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In the llalnameh, a true work from Bayezid's pen,
it is stated that the lord Miydn Bdyezid Ansdri was
the son of Shaikh Abdullah, who descended in the
seven ill generation from Shaikh Sirdj-eddin Ansdri,
and that, in the latter time of the dominion of the
Afghans, he was born in the town of Jalendher in
the Panjab.1 A year after this event, the blessed
lord Zahir-eddin Bdber Pddshdh, having obtained a
victory over the Afghans, conquered Hind. In the
history of the Moghiils it is recorded that, in- the
year of the Hejira 932 (A. D. 1525)2 the blessed lord
supposed to have been taken up to heaven. One of his concubines, who
by concealment had escaped destruction, and had seen every thing, re-
vealed what had taken place; but many of his followers continued to
believe in his divinity and future reappearance.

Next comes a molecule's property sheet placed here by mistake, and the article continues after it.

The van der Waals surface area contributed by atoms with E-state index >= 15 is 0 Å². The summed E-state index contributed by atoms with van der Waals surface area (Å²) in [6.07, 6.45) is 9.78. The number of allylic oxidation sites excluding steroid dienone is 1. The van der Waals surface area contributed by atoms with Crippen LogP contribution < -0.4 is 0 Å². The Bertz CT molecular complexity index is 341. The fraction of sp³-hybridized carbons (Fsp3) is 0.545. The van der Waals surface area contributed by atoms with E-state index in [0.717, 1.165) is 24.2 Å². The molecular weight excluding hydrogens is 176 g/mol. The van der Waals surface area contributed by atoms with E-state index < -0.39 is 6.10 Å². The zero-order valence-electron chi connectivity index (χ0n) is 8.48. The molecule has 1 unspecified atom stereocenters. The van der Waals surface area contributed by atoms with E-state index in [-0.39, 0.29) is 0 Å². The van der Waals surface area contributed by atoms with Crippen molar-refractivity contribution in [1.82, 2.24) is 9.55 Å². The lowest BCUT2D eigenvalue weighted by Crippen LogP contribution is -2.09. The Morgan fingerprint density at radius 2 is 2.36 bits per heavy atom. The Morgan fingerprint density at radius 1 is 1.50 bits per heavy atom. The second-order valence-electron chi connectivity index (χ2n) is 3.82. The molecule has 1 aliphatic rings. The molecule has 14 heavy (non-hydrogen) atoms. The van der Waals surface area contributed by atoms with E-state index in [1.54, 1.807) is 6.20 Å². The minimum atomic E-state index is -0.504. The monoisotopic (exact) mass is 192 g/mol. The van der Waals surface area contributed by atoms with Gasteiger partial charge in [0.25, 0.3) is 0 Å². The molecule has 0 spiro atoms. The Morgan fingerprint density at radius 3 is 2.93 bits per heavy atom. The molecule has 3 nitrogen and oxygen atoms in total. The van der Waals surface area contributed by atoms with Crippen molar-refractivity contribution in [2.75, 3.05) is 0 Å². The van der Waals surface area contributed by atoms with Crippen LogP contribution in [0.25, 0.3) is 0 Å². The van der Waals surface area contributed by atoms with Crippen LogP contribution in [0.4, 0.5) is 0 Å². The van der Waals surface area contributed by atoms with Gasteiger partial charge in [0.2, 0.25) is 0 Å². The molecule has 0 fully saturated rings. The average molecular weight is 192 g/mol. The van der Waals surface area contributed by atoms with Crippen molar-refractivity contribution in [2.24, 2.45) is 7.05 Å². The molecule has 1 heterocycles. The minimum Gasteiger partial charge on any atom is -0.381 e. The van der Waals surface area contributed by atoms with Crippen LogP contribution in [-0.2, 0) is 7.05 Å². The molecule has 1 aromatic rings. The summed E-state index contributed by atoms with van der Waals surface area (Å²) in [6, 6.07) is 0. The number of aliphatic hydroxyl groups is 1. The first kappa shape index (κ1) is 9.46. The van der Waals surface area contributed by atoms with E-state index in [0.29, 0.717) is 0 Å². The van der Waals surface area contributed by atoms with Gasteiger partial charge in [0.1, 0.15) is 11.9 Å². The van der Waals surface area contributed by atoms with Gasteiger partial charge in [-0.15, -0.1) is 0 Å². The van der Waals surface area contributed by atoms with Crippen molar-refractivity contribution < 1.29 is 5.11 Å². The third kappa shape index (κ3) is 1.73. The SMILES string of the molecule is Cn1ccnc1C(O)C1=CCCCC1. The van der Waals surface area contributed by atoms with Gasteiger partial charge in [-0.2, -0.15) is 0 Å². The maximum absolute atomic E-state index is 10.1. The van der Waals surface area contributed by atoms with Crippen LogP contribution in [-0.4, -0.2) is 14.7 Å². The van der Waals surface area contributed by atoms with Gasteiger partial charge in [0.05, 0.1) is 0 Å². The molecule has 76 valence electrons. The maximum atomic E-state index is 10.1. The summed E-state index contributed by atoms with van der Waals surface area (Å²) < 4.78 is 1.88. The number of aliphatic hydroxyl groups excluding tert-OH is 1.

I shall here remark, that destroying human bodies by means of aqua
fortis is an ancient practice, mentioned in the Desatir (Engl. transl., p.
29), and accounts for the fact of so many funeral urns being found in
Asia without ashes in them.
1 Ans'ar signifies " protectors, defenders," and is a word particularly
applied to the citizens of Madina who assisted Muharnmed when he was
obliged to fly from Mecca. Herbelot mentions as one of the most illus-
trious who bore this surname Abul Abbas Ahmed ben Abdullah, without
the date of his birth or death, a Spaniard who wrote a Commentary upon
the Modllakat, or poems suspended in the temple of Mecca ; another
who wrote upon physiognomy; and a third who composed a treatise upon
coffee. The last was, according to Silvestre de Sacy (see Chrestom. ar.,
t. I. p. 441), originally from Madina, a native of Jejireh, and wrote iu the
year of the Hejira 966 or 996 (A. D. 1558 or 1587). The family and native
place of the above-mentioned Ansari, were in the Panjab, although his
ancestors might have come from Arabia.
2 This was in 1526.— See vol. II. p. 249.)